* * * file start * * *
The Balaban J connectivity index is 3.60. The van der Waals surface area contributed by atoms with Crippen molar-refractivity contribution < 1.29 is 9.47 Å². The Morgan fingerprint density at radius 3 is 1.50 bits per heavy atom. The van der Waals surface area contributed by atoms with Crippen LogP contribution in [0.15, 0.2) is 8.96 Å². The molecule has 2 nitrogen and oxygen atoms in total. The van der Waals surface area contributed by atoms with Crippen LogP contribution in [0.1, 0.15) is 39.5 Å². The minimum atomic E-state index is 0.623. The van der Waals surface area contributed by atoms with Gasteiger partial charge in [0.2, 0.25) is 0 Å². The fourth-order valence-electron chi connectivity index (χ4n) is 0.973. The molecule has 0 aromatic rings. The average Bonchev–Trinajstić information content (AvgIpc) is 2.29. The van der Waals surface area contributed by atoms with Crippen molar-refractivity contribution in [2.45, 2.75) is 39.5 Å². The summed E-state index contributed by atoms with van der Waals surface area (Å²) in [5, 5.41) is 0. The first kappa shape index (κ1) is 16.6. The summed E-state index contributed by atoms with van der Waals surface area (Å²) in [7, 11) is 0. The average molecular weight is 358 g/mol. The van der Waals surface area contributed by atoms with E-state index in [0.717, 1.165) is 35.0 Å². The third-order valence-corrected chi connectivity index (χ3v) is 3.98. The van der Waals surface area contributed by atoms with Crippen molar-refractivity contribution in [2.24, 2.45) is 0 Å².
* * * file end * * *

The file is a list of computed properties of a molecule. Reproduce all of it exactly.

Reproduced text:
The Balaban J connectivity index is 3.60. The van der Waals surface area contributed by atoms with Crippen molar-refractivity contribution < 1.29 is 9.47 Å². The Morgan fingerprint density at radius 3 is 1.50 bits per heavy atom. The van der Waals surface area contributed by atoms with Crippen LogP contribution in [0.15, 0.2) is 8.96 Å². The molecule has 2 nitrogen and oxygen atoms in total. The van der Waals surface area contributed by atoms with Crippen LogP contribution in [0.1, 0.15) is 39.5 Å². The minimum atomic E-state index is 0.623. The van der Waals surface area contributed by atoms with Gasteiger partial charge in [0.2, 0.25) is 0 Å². The fourth-order valence-electron chi connectivity index (χ4n) is 0.973. The molecule has 0 aromatic rings. The average Bonchev–Trinajstić information content (AvgIpc) is 2.29. The van der Waals surface area contributed by atoms with Crippen molar-refractivity contribution in [2.45, 2.75) is 39.5 Å². The summed E-state index contributed by atoms with van der Waals surface area (Å²) in [5, 5.41) is 0. The first kappa shape index (κ1) is 16.6. The summed E-state index contributed by atoms with van der Waals surface area (Å²) in [7, 11) is 0. The average molecular weight is 358 g/mol. The van der Waals surface area contributed by atoms with E-state index in [0.717, 1.165) is 35.0 Å². The third-order valence-corrected chi connectivity index (χ3v) is 3.98. The van der Waals surface area contributed by atoms with Crippen molar-refractivity contribution in [2.24, 2.45) is 0 Å².